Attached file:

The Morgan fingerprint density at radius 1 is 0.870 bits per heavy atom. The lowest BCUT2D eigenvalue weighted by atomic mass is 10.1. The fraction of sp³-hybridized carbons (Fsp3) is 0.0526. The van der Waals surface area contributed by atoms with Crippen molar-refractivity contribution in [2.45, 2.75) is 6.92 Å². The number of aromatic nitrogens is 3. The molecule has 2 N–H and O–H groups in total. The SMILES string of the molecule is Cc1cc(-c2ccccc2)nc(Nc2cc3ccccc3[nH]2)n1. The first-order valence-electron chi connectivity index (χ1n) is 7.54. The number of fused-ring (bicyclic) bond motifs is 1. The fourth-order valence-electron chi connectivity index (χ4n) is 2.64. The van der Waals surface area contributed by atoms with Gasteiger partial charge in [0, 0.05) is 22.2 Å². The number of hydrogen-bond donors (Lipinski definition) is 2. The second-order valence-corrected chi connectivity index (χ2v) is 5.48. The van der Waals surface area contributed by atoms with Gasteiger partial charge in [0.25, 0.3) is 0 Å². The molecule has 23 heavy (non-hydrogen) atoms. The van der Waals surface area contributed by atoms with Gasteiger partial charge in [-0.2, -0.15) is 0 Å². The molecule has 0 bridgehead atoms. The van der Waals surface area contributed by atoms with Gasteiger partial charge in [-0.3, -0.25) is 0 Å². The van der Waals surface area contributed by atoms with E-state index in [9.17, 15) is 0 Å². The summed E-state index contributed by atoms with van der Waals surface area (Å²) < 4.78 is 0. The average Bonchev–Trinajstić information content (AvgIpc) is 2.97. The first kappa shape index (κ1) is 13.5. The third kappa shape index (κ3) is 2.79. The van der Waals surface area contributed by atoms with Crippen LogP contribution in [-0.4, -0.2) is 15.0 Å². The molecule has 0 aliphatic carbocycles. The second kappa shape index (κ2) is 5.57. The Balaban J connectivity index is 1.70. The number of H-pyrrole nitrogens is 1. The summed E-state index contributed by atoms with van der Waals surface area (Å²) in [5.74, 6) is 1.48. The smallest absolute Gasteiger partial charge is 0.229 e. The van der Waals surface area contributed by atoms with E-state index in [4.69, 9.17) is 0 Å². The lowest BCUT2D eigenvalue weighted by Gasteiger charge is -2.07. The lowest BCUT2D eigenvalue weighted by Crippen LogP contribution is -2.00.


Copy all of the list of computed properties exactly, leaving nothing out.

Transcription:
The Morgan fingerprint density at radius 1 is 0.870 bits per heavy atom. The lowest BCUT2D eigenvalue weighted by atomic mass is 10.1. The fraction of sp³-hybridized carbons (Fsp3) is 0.0526. The van der Waals surface area contributed by atoms with Crippen molar-refractivity contribution in [2.45, 2.75) is 6.92 Å². The number of aromatic nitrogens is 3. The molecule has 2 N–H and O–H groups in total. The SMILES string of the molecule is Cc1cc(-c2ccccc2)nc(Nc2cc3ccccc3[nH]2)n1. The first-order valence-electron chi connectivity index (χ1n) is 7.54. The number of fused-ring (bicyclic) bond motifs is 1. The fourth-order valence-electron chi connectivity index (χ4n) is 2.64. The van der Waals surface area contributed by atoms with Gasteiger partial charge in [0, 0.05) is 22.2 Å². The number of hydrogen-bond donors (Lipinski definition) is 2. The second-order valence-corrected chi connectivity index (χ2v) is 5.48. The van der Waals surface area contributed by atoms with Gasteiger partial charge in [0.25, 0.3) is 0 Å². The molecule has 23 heavy (non-hydrogen) atoms. The van der Waals surface area contributed by atoms with Gasteiger partial charge in [-0.2, -0.15) is 0 Å². The molecule has 0 bridgehead atoms. The van der Waals surface area contributed by atoms with Gasteiger partial charge in [-0.3, -0.25) is 0 Å². The van der Waals surface area contributed by atoms with E-state index in [9.17, 15) is 0 Å². The summed E-state index contributed by atoms with van der Waals surface area (Å²) < 4.78 is 0. The average Bonchev–Trinajstić information content (AvgIpc) is 2.97. The first kappa shape index (κ1) is 13.5. The third kappa shape index (κ3) is 2.79. The van der Waals surface area contributed by atoms with Crippen LogP contribution in [-0.4, -0.2) is 15.0 Å². The molecule has 0 aliphatic carbocycles. The second kappa shape index (κ2) is 5.57. The Balaban J connectivity index is 1.70. The number of H-pyrrole nitrogens is 1. The summed E-state index contributed by atoms with van der Waals surface area (Å²) in [5.74, 6) is 1.48. The smallest absolute Gasteiger partial charge is 0.229 e. The van der Waals surface area contributed by atoms with E-state index in [4.69, 9.17) is 0 Å². The lowest BCUT2D eigenvalue weighted by Gasteiger charge is -2.07. The lowest BCUT2D eigenvalue weighted by Crippen LogP contribution is -2.00.